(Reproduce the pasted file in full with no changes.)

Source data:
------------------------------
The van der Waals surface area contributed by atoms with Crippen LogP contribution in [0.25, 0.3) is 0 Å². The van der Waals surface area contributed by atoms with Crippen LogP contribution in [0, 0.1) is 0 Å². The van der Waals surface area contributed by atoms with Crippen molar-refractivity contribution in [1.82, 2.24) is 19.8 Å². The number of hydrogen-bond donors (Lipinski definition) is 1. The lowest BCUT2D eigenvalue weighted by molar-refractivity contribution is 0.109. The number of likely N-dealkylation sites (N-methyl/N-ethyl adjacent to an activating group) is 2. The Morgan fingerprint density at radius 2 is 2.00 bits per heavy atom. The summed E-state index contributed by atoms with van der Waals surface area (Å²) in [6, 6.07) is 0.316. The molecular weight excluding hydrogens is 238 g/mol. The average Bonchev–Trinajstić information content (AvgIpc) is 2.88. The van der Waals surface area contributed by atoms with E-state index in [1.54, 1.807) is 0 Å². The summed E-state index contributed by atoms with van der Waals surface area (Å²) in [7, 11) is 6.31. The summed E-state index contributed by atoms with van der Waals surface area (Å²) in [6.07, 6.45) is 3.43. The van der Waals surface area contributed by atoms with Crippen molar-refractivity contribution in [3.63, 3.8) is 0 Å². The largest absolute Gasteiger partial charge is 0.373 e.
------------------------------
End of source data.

The van der Waals surface area contributed by atoms with Crippen LogP contribution in [0.25, 0.3) is 0 Å². The van der Waals surface area contributed by atoms with Crippen LogP contribution in [0, 0.1) is 0 Å². The van der Waals surface area contributed by atoms with Crippen molar-refractivity contribution in [1.82, 2.24) is 19.8 Å². The number of hydrogen-bond donors (Lipinski definition) is 1. The lowest BCUT2D eigenvalue weighted by molar-refractivity contribution is 0.109. The number of likely N-dealkylation sites (N-methyl/N-ethyl adjacent to an activating group) is 2. The Morgan fingerprint density at radius 2 is 2.00 bits per heavy atom. The summed E-state index contributed by atoms with van der Waals surface area (Å²) in [6, 6.07) is 0.316. The molecular weight excluding hydrogens is 238 g/mol. The average Bonchev–Trinajstić information content (AvgIpc) is 2.88. The van der Waals surface area contributed by atoms with E-state index in [1.54, 1.807) is 0 Å². The summed E-state index contributed by atoms with van der Waals surface area (Å²) in [7, 11) is 6.31. The summed E-state index contributed by atoms with van der Waals surface area (Å²) in [6.07, 6.45) is 3.43. The van der Waals surface area contributed by atoms with Crippen molar-refractivity contribution in [3.63, 3.8) is 0 Å². The largest absolute Gasteiger partial charge is 0.373 e.